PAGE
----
3. Transpose the melodic figure.

All of the previous examples use exactly the same notes to make a Leaping Scale: E-C#-B-A. By transposing the figure, we come up with something that sounds the same, but different.

“Crown Him With Many Crowns,” by George J. Elvey

4. Reverse all or part of the figure.

This figure consists of a chordal leap plus a 3-note scale. Any combination of these two elements qualifies as a version of the original. So if we play it backward, we get an ascending scale.

Here’s a song from a recent musical that runs our 4-note figure “backward” (or in technical terms, “retrograde.”) The 3-note scale comes first, followed by the leap.

“City of Stars” from La La Land, by Justin Hurwitz

5. Stretch or squash the melodic figure.

The chordal leap can be any size. That leap can go up or down. The scale can go up or down. The se-ries can run forwards or backward. And going further, what if we vary the direction of the chordal leap in relation to the scale? Who says that both of them must go in the same direction?

The result is a figure that looks quite different from the ones we’ve considered so far. But don’t let this throw you. Both figures share the same DNA.

“Jingle Bells,” by James Lord Pierpont:

Gotta love that kid’s “one-hearse open sleigh!”

6. Use the melodic figure to set up a pattern.

For the last example, here’s a piece by Bach made entirely of the Leaping Scale figure. Bach sets up a strict pattern and maintains it through the entire piece (breaking it only in the coda). The scales on beats 1 & 3 go up, while those on beats 2 & 4 go down. Rather than sounding tedious, the pattern gives the music great momentum.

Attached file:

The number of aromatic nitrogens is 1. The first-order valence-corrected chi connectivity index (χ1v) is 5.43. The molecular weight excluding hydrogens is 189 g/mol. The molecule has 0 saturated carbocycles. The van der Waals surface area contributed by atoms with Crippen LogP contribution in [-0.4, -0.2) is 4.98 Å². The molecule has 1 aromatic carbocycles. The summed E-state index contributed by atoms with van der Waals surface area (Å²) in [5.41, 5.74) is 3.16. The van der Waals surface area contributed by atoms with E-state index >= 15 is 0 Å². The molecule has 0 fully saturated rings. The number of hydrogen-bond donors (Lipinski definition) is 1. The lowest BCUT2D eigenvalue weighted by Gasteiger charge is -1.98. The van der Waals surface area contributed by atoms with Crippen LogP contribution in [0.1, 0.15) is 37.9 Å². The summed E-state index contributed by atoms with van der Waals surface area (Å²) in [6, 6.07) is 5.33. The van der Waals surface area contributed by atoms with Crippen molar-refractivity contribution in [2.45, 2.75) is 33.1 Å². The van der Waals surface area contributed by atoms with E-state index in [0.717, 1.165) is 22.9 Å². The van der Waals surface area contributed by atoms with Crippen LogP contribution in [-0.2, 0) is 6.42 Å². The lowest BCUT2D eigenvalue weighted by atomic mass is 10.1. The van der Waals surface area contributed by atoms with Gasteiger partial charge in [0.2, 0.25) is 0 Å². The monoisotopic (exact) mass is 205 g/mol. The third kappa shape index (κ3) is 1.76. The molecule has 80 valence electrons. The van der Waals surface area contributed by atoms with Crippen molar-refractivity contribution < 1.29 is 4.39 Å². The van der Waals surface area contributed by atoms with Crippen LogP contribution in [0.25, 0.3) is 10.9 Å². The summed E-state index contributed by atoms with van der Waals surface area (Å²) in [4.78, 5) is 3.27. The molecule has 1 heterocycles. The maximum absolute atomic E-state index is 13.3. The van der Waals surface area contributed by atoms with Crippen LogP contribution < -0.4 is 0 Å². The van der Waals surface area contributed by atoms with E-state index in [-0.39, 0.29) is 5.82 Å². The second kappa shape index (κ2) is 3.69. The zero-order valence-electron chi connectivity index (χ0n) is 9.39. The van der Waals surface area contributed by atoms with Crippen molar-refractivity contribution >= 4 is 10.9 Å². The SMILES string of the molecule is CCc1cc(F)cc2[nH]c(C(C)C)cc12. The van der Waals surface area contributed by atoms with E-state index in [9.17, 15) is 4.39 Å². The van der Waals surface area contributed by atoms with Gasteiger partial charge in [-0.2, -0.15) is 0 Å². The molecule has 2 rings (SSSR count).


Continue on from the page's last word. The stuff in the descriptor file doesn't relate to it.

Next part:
J.S. Bach: “Prelude #5” from WTC I

Your Challenge

Compose a 4- or 8-bar melody using the Similar Leap figure. Keep the rhythm constant, or vary the rhythm. Use lyrics, or write an instrumental piece — only one rule. Keep working until you really like what you come up with! we can

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Each chapter in this 300-page eBook will help you observe what music makers do intuitively. The examples break everything down into step-by-step instructions so you can create the same effects in your own music.

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David Fuentes

David Fuentes

Professor Fuentes is a composer, author, teacher, and clinician. He brings over 30 years of teaching experience from institutions that include Berklee College of Music, the University of Iowa, Brandeis University, and Calvin University.

Dr. Fuentes’ music has been performed all across the world. It includes music for the classical concert stage, theater and musical theater, television, art installations, popular music genres, and the church.

A published author, his writing on composition, vocation and the arts, and the place of music in human flourishing has been influential in the development of music curriculum in an ever-changing world.

You can find samples of his music and writing on his personal website: davidfuentesmusic.com, which also provides a longer bio.